Despite the lack of innovation in recent years, no one can deny that iPhones stand out in photography.
This year’s models will even be able to embark on the fashion of triple lenses, and with a rather eccentric look. But what not everyone knows is that one of the features that make the images of the devices stand out so much is the color profile that lenses in iOS can capture.
Since the iPhone 7, Apple uses the P3 standard, which is capable of capturing 25% more colors than the sRGB, used in Android. That is, on iPhones images with strong tones come out more vivid, and compared to images obtained in the OS of Google – regardless of the device – the latter may appear paler.
HDR is a feature that helps to disguise this, but this is a problem that can be solved soon: a snippet of code in Google Camera indicates that the company will implement this support soon. The novelty, as it is something big, could be announced with Pixel 4, to be released in the second half.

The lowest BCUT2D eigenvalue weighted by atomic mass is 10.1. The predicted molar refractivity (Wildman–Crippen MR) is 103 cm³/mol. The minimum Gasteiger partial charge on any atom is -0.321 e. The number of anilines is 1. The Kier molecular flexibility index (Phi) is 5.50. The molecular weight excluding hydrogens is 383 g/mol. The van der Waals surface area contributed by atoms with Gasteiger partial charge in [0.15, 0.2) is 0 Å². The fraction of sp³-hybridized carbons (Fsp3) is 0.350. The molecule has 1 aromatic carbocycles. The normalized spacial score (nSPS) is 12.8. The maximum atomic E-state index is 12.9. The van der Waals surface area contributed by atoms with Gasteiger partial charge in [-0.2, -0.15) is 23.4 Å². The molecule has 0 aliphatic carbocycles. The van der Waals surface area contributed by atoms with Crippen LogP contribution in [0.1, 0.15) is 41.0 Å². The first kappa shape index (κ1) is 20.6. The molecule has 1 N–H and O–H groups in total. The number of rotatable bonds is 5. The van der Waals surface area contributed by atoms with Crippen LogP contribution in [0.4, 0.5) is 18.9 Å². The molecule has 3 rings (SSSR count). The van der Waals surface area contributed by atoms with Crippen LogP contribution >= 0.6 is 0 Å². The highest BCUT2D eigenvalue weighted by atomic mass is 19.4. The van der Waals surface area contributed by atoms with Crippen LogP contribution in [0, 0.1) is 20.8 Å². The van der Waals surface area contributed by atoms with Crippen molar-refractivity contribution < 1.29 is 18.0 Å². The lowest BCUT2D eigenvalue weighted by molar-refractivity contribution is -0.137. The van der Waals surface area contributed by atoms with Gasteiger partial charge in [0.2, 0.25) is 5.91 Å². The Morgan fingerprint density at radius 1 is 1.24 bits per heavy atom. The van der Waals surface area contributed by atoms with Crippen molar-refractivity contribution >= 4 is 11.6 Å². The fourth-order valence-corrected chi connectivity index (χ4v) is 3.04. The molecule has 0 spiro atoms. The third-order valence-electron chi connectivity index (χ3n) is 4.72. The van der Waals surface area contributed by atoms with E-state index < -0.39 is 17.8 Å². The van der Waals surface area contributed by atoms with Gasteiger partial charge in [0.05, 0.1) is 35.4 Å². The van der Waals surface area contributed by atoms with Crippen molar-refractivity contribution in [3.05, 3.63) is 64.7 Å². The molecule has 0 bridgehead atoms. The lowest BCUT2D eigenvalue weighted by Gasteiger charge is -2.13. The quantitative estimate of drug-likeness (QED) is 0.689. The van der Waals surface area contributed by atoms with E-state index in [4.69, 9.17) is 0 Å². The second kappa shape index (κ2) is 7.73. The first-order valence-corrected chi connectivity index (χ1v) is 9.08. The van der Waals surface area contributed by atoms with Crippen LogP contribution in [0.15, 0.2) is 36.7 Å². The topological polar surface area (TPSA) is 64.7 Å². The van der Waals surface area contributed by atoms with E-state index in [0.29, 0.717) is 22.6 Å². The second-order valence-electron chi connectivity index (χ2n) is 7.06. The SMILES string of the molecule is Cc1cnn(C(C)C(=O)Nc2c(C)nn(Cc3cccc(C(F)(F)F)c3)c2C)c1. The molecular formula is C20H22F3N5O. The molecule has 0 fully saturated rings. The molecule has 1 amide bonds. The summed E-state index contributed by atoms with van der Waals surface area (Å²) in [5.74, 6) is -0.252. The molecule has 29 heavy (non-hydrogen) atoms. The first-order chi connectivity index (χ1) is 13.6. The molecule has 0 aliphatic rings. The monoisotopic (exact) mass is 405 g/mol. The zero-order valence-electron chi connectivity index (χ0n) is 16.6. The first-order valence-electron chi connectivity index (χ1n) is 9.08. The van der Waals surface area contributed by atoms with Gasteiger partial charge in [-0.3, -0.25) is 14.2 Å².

The staff at XDA Developers is the one who raises this possibility and managed to compile a functional version of the application with this feature and showed the impressive difference that the P3 standard should make.
What’s more interesting is that compilations of tests for Pixel 3 already indicated the company’s willingness to do this implementation. For reasons not disclosed their references disappeared when the smartphone was made official, leaving this novelty for some future time.
Another interesting point of this implementation is that it may not be restricted to the Google Camera app, or at least to future industry releases: Android only needs to undergo some adaptations to work with the P3 color profile replacing – or concomitantly – with sRGB, which may mean that current releases will be awarded this feature in the future.
It is worth remembering, as always, the new model Pixel will bet on photography. For the first time, he’ll bet on multiple lenses and his rear look will also be eccentric. Always well-judged from its single-lens phase, the product may once again pressure competitors to continue improving their optical sensors, a strong trend in recent years in the line-topping market.